|© UNICEF video|
|Peer leader Kiemde, 12, has dedicated his life to fighting AIDS in Burkina Faso since he lost his father two years ago.|
On 3 April, the Unite for Children, Unite against AIDS campaign will launch its second stocktaking report on efforts to protect young people from HIV and AIDS. Here is one in a series of related stories.
By Jean-Jacques Nduita
OUAGADOUGOU, Burkina Faso, 1 April 2008 – Approximately 120,000 children in Burkina Faso have lost a parent to HIV/AIDS. Among them, is Kiemde, 12, who lost his father two years ago. Now, he dedicates every weekend to teaching his classmates and friends how to protect themselves against the virus that took his father’s life.
“I believe we young people need to be sufficiently informed about HIV/AIDS to better know how to avoid it,” said Kiemde.
For the past year, Kiemde has led a peer-education programme to combat AIDS in Bissighin, on the outskirts of Ouagadougou. The club is sponsored by the African Youth Network Against AIDS, the youth arm of a UNICEF-supported non-governmental organization. In the past seven years, the national network has grown to nearly 2,000 youth clubs.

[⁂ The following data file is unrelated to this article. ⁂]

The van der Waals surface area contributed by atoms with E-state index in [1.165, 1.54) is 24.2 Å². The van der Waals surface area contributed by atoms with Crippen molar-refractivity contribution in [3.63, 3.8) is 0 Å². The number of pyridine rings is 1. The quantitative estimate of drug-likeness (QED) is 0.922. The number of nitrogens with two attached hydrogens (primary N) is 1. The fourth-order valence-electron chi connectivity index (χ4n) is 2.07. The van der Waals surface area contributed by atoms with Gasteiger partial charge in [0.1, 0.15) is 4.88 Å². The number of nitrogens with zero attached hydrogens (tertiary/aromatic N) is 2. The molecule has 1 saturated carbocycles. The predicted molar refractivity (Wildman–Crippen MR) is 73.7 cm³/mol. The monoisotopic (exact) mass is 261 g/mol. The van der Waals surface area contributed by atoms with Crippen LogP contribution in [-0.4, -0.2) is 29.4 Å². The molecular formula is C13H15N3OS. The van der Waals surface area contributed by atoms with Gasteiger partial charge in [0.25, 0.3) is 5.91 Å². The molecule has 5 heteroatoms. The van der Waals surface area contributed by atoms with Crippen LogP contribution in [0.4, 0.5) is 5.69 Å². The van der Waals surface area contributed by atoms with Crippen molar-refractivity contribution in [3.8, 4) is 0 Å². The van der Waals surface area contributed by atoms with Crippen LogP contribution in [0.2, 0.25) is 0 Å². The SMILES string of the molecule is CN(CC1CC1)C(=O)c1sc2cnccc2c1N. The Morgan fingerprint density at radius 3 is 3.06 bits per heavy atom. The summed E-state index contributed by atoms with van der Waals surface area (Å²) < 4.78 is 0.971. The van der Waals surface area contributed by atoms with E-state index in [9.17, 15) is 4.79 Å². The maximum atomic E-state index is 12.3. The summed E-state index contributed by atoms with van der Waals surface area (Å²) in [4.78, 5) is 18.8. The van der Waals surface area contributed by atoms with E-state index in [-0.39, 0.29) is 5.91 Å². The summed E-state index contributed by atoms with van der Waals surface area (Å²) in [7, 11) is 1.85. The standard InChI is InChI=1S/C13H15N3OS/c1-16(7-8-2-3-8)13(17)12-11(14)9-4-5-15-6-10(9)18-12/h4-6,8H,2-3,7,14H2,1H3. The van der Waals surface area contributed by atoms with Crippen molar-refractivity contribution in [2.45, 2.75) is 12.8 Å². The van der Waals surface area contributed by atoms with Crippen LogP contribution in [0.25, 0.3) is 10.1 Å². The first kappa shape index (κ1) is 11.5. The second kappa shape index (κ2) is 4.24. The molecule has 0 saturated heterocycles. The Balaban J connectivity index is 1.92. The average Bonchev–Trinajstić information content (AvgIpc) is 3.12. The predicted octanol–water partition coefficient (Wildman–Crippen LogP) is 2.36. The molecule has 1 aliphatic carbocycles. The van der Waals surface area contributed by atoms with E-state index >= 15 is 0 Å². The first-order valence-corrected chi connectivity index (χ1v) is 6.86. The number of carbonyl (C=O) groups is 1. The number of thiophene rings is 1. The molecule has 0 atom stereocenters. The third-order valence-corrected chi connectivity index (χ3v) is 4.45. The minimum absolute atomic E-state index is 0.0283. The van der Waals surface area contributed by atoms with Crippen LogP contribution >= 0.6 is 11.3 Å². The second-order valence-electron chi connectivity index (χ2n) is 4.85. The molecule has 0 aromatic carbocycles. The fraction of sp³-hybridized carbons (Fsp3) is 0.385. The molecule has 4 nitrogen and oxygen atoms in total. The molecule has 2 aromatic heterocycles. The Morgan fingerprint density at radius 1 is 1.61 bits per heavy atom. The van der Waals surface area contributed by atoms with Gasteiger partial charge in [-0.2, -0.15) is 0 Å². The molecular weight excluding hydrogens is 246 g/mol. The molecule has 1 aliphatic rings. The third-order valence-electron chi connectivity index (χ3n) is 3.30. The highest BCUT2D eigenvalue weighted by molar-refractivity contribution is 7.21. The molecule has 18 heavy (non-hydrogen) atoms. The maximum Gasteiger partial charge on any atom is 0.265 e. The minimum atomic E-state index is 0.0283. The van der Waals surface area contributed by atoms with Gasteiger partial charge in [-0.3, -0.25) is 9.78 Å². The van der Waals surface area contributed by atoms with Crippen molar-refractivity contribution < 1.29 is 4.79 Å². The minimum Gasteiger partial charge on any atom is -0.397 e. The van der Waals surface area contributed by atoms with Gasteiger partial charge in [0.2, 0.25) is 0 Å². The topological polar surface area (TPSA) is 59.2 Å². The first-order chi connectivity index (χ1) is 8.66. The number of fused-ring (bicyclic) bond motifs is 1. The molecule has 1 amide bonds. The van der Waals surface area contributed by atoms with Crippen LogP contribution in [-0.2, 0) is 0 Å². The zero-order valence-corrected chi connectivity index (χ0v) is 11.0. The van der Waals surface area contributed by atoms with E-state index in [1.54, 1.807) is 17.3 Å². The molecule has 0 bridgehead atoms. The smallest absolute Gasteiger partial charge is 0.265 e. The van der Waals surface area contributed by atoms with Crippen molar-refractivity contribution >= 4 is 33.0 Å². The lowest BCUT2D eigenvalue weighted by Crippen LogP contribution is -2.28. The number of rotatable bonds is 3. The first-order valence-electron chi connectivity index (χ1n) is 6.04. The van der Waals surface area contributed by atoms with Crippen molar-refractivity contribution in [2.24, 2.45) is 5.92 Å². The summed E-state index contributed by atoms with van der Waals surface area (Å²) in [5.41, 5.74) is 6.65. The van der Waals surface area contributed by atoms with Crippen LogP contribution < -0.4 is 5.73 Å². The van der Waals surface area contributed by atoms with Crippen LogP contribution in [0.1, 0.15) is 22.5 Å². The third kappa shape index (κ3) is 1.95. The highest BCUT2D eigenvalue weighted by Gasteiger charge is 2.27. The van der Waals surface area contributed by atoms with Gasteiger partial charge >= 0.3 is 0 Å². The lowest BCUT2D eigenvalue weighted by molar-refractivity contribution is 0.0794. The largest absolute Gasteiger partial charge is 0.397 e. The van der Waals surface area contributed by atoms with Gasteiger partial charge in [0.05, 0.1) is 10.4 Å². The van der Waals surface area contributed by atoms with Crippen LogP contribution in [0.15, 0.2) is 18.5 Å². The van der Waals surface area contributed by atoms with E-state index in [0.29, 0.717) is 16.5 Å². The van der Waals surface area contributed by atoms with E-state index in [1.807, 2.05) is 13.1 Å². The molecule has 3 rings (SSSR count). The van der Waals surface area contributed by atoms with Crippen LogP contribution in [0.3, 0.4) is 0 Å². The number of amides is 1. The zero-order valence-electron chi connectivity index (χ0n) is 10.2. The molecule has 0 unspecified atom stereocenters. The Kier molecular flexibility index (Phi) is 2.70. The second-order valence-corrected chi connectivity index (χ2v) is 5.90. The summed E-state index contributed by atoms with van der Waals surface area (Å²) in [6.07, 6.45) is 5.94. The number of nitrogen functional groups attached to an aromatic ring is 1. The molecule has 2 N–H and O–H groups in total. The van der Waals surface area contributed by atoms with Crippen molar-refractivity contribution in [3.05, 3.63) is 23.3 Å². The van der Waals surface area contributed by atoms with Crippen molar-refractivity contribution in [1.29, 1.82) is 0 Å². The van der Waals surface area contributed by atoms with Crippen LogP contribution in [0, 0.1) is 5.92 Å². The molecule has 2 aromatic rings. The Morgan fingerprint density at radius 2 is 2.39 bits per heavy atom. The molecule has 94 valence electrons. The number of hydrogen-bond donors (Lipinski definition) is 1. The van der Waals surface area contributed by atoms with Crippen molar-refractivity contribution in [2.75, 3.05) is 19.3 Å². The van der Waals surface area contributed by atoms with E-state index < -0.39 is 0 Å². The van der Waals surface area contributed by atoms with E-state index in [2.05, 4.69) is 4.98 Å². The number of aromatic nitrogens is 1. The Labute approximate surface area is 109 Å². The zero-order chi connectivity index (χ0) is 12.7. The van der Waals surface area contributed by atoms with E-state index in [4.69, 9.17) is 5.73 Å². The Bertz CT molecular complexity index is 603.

Promoting club participation
Twenty-five children are currently participating in Kiemde’s club, which combines sport with education as a way to strengthen peer involvement and promote HIV/AIDS awareness.
|© UNICEF video|
|Peer-to-peer clubs help youths to share knowledge and correct misconceptions about HIV/AIDS.|
With a population of just under 15 million, Burkina Faso has seen a heavy toll from HIV and AIDS among young people, who constitute around 55 per cent of the country. Approximately 17,000 children aged 14 and under are living with HIV.
Consisting mainly of students, the club has also kept the door open to children unable to attend school. Encouraging children to participate in club activities was not always easy for Kiemde.
“At first, many of my classmates were reluctant to join the club, pretending HIV/AIDS is adult’s business. Now that they can perceive some of the benefits we get from our discussions, they understand this is their business, too,” he said.
Discussions with club members are based on young people’s existing knowledge and misconceptions about HIV. Club members report what they hear people on the streets saying about the virus, then young leaders like Kiemde clarify whether the information is correct.
’A future awaiting us’
Despite the loss of his father, Kiemde considers himself lucky. His mother is still alive and healthy, and his confidence as a peer educator has grown tremendously over the past couple months – buoyed by his desire to safeguard Burkina Faso’s future generations.
Kiemde’s club provides a safe place for peers to communicate, educate and strengthen their bonds in the fight against AIDS.
“The earlier children are informed about HIV/AIDS, the better they will be saved from the damages of the disease," Kiemde said. "There is a future awaiting us.”